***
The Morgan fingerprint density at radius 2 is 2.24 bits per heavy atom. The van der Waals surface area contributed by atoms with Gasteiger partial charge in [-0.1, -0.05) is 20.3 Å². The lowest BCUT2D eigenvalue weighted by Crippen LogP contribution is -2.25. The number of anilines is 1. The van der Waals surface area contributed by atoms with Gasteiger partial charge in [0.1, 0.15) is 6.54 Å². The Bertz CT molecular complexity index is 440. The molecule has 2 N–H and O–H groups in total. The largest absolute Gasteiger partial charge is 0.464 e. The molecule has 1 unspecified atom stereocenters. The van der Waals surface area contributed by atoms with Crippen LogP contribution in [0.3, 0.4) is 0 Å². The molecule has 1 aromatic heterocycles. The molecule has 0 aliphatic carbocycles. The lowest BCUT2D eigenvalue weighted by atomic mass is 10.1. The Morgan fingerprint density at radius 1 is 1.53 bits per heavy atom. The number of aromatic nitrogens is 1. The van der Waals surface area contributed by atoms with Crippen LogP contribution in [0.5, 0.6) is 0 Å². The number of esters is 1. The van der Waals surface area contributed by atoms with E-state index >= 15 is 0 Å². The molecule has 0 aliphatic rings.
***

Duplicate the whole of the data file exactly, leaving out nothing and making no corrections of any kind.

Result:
The Morgan fingerprint density at radius 2 is 2.24 bits per heavy atom. The van der Waals surface area contributed by atoms with Gasteiger partial charge in [-0.1, -0.05) is 20.3 Å². The lowest BCUT2D eigenvalue weighted by Crippen LogP contribution is -2.25. The number of anilines is 1. The van der Waals surface area contributed by atoms with Gasteiger partial charge in [0.1, 0.15) is 6.54 Å². The Bertz CT molecular complexity index is 440. The molecule has 2 N–H and O–H groups in total. The largest absolute Gasteiger partial charge is 0.464 e. The molecule has 1 unspecified atom stereocenters. The van der Waals surface area contributed by atoms with Crippen LogP contribution in [0.3, 0.4) is 0 Å². The molecule has 1 aromatic heterocycles. The molecule has 0 aliphatic carbocycles. The lowest BCUT2D eigenvalue weighted by atomic mass is 10.1. The Morgan fingerprint density at radius 1 is 1.53 bits per heavy atom. The number of aromatic nitrogens is 1. The van der Waals surface area contributed by atoms with Crippen LogP contribution in [0.5, 0.6) is 0 Å². The number of esters is 1. The van der Waals surface area contributed by atoms with E-state index >= 15 is 0 Å². The molecule has 0 aliphatic rings.